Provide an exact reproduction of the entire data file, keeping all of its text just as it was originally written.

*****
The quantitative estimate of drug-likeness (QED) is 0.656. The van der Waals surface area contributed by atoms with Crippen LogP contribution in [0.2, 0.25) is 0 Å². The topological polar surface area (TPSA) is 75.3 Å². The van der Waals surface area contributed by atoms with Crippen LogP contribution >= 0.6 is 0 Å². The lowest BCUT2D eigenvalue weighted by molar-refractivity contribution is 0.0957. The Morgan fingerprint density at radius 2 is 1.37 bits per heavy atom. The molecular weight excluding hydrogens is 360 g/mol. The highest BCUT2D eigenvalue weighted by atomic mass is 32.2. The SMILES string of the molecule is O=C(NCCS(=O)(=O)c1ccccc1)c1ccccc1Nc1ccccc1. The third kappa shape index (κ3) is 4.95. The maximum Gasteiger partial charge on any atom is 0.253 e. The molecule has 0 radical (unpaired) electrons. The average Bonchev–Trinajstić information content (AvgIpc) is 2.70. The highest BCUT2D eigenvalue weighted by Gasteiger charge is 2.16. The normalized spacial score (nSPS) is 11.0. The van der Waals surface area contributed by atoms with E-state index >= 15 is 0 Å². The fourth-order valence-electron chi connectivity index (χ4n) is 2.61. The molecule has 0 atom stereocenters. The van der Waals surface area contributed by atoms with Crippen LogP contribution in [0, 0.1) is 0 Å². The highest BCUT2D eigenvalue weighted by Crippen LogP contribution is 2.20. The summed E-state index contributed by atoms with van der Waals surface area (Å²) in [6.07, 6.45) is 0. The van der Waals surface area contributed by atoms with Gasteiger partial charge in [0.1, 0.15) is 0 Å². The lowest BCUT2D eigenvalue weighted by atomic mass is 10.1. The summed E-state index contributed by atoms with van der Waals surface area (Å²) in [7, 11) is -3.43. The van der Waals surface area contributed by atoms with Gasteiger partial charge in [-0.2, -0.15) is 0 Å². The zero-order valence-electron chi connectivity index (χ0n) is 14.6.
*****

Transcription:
The quantitative estimate of drug-likeness (QED) is 0.656. The van der Waals surface area contributed by atoms with Crippen LogP contribution in [0.2, 0.25) is 0 Å². The topological polar surface area (TPSA) is 75.3 Å². The van der Waals surface area contributed by atoms with Crippen LogP contribution >= 0.6 is 0 Å². The lowest BCUT2D eigenvalue weighted by molar-refractivity contribution is 0.0957. The Morgan fingerprint density at radius 2 is 1.37 bits per heavy atom. The molecular weight excluding hydrogens is 360 g/mol. The highest BCUT2D eigenvalue weighted by atomic mass is 32.2. The SMILES string of the molecule is O=C(NCCS(=O)(=O)c1ccccc1)c1ccccc1Nc1ccccc1. The third kappa shape index (κ3) is 4.95. The maximum Gasteiger partial charge on any atom is 0.253 e. The molecule has 0 radical (unpaired) electrons. The average Bonchev–Trinajstić information content (AvgIpc) is 2.70. The highest BCUT2D eigenvalue weighted by Gasteiger charge is 2.16. The normalized spacial score (nSPS) is 11.0. The van der Waals surface area contributed by atoms with E-state index >= 15 is 0 Å². The fourth-order valence-electron chi connectivity index (χ4n) is 2.61. The molecule has 0 atom stereocenters. The van der Waals surface area contributed by atoms with Crippen LogP contribution in [0, 0.1) is 0 Å². The highest BCUT2D eigenvalue weighted by Crippen LogP contribution is 2.20. The summed E-state index contributed by atoms with van der Waals surface area (Å²) in [6.07, 6.45) is 0. The van der Waals surface area contributed by atoms with Gasteiger partial charge in [0.1, 0.15) is 0 Å². The lowest BCUT2D eigenvalue weighted by atomic mass is 10.1. The summed E-state index contributed by atoms with van der Waals surface area (Å²) in [7, 11) is -3.43. The van der Waals surface area contributed by atoms with Gasteiger partial charge in [-0.2, -0.15) is 0 Å². The zero-order valence-electron chi connectivity index (χ0n) is 14.6.